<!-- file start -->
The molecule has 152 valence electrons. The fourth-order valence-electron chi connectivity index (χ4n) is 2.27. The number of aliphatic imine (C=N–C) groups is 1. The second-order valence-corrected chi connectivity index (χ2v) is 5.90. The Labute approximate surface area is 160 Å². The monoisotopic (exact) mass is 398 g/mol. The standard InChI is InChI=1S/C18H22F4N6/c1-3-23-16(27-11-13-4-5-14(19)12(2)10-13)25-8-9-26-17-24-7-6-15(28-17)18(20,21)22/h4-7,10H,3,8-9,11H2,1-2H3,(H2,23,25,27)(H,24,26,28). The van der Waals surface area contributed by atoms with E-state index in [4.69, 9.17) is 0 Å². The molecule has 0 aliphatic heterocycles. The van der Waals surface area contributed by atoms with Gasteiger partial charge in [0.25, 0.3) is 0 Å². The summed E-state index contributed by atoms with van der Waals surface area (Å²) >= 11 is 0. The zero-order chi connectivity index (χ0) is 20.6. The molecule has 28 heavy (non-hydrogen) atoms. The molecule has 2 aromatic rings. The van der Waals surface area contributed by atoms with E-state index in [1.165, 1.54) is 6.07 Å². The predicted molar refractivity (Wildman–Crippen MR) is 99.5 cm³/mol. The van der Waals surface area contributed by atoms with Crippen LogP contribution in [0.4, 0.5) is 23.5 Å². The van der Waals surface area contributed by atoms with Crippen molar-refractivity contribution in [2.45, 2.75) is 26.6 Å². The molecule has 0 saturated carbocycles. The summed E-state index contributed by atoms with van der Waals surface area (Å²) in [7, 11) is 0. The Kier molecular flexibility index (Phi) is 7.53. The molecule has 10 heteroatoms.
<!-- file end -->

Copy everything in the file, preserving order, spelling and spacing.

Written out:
The molecule has 152 valence electrons. The fourth-order valence-electron chi connectivity index (χ4n) is 2.27. The number of aliphatic imine (C=N–C) groups is 1. The second-order valence-corrected chi connectivity index (χ2v) is 5.90. The Labute approximate surface area is 160 Å². The monoisotopic (exact) mass is 398 g/mol. The standard InChI is InChI=1S/C18H22F4N6/c1-3-23-16(27-11-13-4-5-14(19)12(2)10-13)25-8-9-26-17-24-7-6-15(28-17)18(20,21)22/h4-7,10H,3,8-9,11H2,1-2H3,(H2,23,25,27)(H,24,26,28). The van der Waals surface area contributed by atoms with E-state index in [4.69, 9.17) is 0 Å². The molecule has 0 aliphatic heterocycles. The van der Waals surface area contributed by atoms with Gasteiger partial charge in [0.25, 0.3) is 0 Å². The summed E-state index contributed by atoms with van der Waals surface area (Å²) >= 11 is 0. The zero-order chi connectivity index (χ0) is 20.6. The molecule has 28 heavy (non-hydrogen) atoms. The molecule has 2 aromatic rings. The van der Waals surface area contributed by atoms with E-state index in [1.165, 1.54) is 6.07 Å². The predicted molar refractivity (Wildman–Crippen MR) is 99.5 cm³/mol. The van der Waals surface area contributed by atoms with Crippen LogP contribution in [0.4, 0.5) is 23.5 Å². The van der Waals surface area contributed by atoms with Crippen molar-refractivity contribution in [2.45, 2.75) is 26.6 Å². The molecule has 0 saturated carbocycles. The summed E-state index contributed by atoms with van der Waals surface area (Å²) in [7, 11) is 0. The Kier molecular flexibility index (Phi) is 7.53. The molecule has 10 heteroatoms.